5. Stagger your bill-paying cycles
Many companies these days allow customers to adjust their billing cycles. If switching your cellphone or car insurance invoice from the 15th to the 1st of the month would help alleviate some budget stress, make a few phone calls.
You might be surprised how willing companies are to help you help them!
6. Run your own race
The quickest way to feel bad about what you don’t have is to focus on what others do.
Try not to play the comparison game; it’ll only tempt you to buy what you can’t afford and leave you feeling worse than ever. Instead, focus on where you started, what you’ve built so far, and what your goals are. Realize that every paycheck, however modest, is a another step toward strengthening your financial position and funding those goals.
7. Rethink wealth
It may sound a bit Pollyanna or overly simple, but wealth comes in different forms. Instead of concentrating solely on your small paycheck and what it won’t buy, try to find the surplus all around you.
Maybe your wealth is time, and it allows you to focus on relationships, family and building new skills. Maybe you’re surrounded by dear friends who enrich your life in countless ways. Maybe you’ve just earned a degree and have a wealth of education and training that’s just waiting to be put to use.
Sure, money’s great, and who wouldn’t want to make more of it? But don’t get hung up on a number to the exclusion of your other riches.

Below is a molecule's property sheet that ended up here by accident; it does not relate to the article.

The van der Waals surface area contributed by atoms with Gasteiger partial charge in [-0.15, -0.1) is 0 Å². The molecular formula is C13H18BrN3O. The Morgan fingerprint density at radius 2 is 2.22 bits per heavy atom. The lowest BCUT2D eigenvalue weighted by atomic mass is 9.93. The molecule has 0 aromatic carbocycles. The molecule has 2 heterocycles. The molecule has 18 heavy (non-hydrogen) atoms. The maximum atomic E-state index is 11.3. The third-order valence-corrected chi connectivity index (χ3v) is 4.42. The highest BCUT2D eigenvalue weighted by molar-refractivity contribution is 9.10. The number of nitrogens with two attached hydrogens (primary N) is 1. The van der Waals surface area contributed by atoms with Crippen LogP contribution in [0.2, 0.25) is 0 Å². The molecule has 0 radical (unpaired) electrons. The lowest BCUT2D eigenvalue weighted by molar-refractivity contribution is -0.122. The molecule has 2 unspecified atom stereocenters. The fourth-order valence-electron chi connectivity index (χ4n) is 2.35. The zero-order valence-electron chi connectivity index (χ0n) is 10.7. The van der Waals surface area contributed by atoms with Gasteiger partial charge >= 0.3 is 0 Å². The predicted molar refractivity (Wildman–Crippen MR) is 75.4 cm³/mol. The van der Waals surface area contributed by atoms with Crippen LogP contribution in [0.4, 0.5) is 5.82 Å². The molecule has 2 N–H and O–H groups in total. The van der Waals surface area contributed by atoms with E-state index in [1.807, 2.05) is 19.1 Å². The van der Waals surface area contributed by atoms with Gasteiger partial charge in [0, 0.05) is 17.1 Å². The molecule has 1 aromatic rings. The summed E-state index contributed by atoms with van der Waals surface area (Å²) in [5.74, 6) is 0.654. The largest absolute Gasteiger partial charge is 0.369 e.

8. Minimize the messaging
Any advice on living a rich life despite a small paycheck would ring hollow without acknowledging an important truth: We live in a sea of commercial messages that equate money and possessions with satisfaction and happiness.
Ads surround us every day and everywhere we go. We’re told that our teeth aren’t white enough, our breath isn’t wintry-fresh enough, our phone isn’t smart enough, and our mood isn’t happy enough. No wonder we look at our paychecks and think, “How can I correct my long list of imperfections with this little thing?”
The truth is, you can’t. But you can become more aware of how advertisers use disruption and discord to create desire. Minimize the messages you’re exposed to. Scale back TV watching; don’t make the mall the center of your social world; and find a replacement for shopping as the go-to activity when it’s time for a bit of R&R with friends or family.
One final thing: If anyone tries to sell you on the joys of life on a perpetually small paycheck, question his motives. My goal isn’t to encourage you to settle for less and just learn to love it. It’s to embrace the reality of each situation, live in the moment, and not get stuck in a cycle where your energy is depleted by a constant sense of deprivation.
The best lesson of all is to feel empowered regardless of your income and be motivated to identify and seize those opportunities that could improve your life.
What are your strategies for feeling rich on a not-so-rich budget? Share your comments below or on our Facebook page.